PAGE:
OKC Thunder: Scott Brooks finally shows his edgy side

COMMENTARY — With the Thunder battling back to tie the Western Conference Finals at 2 games apiece, OKC’s coach is showing he’s not always Mr. Sunshine.
by Jenni Carlson Published: May 28, 2014


photo - Oklahoma City head coach Scott Brooks argues for a jump ball call during Game 1 of the Western Conference Finals in the NBA playoffs between the Oklahoma City Thunder and the San Antonio Spurs at the AT&T Center in San Antonio, Monday, May 19, 2014. Photo by Sarah Phipps, The Oklahoman
Oklahoma City head coach Scott Brooks argues for a jump ball call during Game 1 of the Western Conference Finals in the NBA playoffs between the Oklahoma City Thunder and the San Antonio Spurs at the AT&T Center in San Antonio, Monday, May 19, 2014. Photo by Sarah Phipps, The Oklahoman

The same thing happened in the second round when the Thunder trailed the Clippers.

And in these conference finals when the Thunder trailed the Spurs.

Yet every time that the Thunder has rallied — it heads back to San Antonio on Thursday night with a chance to put a stranglehold on this series — every iota of the credit is given to the players. The narrative goes that the Thunder turns it around because of its superior talent. Kevin Durant and Westbrook and Serge Ibaka are just that good.

Question to everyone who espouses that belief: who developed those guys’ talent?

Yes, all of those players are extremely gifted, but each of them is way better now than when they entered the league. That’s not because of magic. That’s because of a system that develops players as well as any team in the league.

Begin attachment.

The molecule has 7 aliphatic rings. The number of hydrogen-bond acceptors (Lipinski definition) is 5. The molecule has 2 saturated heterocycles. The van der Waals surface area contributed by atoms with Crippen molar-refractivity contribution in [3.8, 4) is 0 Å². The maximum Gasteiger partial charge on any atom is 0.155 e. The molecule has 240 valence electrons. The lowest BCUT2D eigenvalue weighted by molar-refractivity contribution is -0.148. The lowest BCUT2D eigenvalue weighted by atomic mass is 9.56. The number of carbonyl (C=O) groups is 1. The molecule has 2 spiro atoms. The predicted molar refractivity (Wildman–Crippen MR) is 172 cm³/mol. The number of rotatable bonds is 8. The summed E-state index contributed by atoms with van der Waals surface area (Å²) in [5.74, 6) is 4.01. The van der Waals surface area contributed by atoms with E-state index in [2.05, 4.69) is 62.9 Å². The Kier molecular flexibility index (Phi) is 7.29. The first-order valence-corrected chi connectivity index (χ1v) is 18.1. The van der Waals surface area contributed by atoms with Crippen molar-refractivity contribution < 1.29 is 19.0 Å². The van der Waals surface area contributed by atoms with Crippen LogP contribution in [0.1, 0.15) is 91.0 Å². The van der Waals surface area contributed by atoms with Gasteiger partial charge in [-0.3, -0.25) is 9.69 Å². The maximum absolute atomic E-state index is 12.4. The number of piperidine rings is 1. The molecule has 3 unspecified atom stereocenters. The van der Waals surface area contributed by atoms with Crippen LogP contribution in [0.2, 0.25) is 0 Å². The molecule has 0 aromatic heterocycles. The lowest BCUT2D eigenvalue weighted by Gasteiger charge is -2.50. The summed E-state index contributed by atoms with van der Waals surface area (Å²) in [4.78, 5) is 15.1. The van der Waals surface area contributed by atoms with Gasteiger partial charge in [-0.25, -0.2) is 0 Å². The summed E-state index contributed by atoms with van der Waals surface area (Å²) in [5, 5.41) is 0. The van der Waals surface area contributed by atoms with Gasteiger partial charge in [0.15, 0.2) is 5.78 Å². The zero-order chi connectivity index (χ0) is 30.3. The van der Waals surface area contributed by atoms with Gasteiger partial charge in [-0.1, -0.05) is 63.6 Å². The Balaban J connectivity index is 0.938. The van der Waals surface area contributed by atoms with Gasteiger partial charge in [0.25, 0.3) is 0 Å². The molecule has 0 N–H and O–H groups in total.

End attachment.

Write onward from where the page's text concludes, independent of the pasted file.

It’s a system overseen by Scott Brooks.

“He’s one of those coaches … that loves to see the progression of players and enjoys coaching,” Durant said.

Durant recognizes that the basketball world doesn’t give Brooks enough credit for what he does. He said as much in his MVP acceptance speech a few weeks back.

“I never met anybody like you, so selfless,” Durant said then. “You don’t take the credit for nothing, even though you deserve all of it.”

All of it? Maybe not.

But more than he gets? Absolutely.

Just look at these past couple games. Everyone is pointing to the return of Ibaka as the reason that the Thunder has turned around this series. Largely ignored is Brooks’ decision to bench Sefolosha and replace him with Jackson. That move has helped spread the floor on the offensive end, creating more space for Durant, Westbrook and Ibaka while giving the Spurs another facilitator for whom they have to account.

And that lineup has been spectacular, whether you judge with advanced analytics (150.4 points per 100 possessions in that first game together) or with the eye test.

Brooks is getting almost no credit for that lineup switch, though. If anything, people are saying, “What took you so long?”

It has to be a little maddening for Brooks, who reads at least some of what is written about his team. Everyone wants him to bench Perk. Or try Perry Jones. Or corral Westbrook. Or start Jeremy Lamb.

Only recently has Brooks started to show signs that some of that might be getting to him. No longer does he have the dad-down-the-street persona, wearing a wrist full of friendship bracelets and seeming way more likely to offer orange slices than criticism to his team.

He even tried to smooth things over Wednesday afternoon over his comment about not wanting to get ridiculed for a lineup change, insisting it was a joke.

“That was my bad sense of humor,” he said. “It’s a little dry at times. That was a joke. For those of you that didn’t think that was a joke, I’m sorry for you guys.”

Joke or not, Dr. Feel Good has an edge to him.

“It’s the playoffs,” he said. “We are fighting for something special, and we feel that we have a great opportunity. If it’s coming across as edgy … ”

No apologies offered.

No apologies needed.

Jenni Carlson: Jenni can be reached at 475-4125. Like her at facebook.com/JenniCarlsonOK, follow her at twitter.com/jennicarlson_ok or view her personality page at newsok.com/jennicarlson.

by Jenni Carlson
Columnist
Jenni Carlson, a sports columnist at The Oklahoman since 1999, came by her love of sports honestly. She grew up in a sports-loving family in Kansas. Her dad coached baseball and did color commentary on the radio for the high school football...
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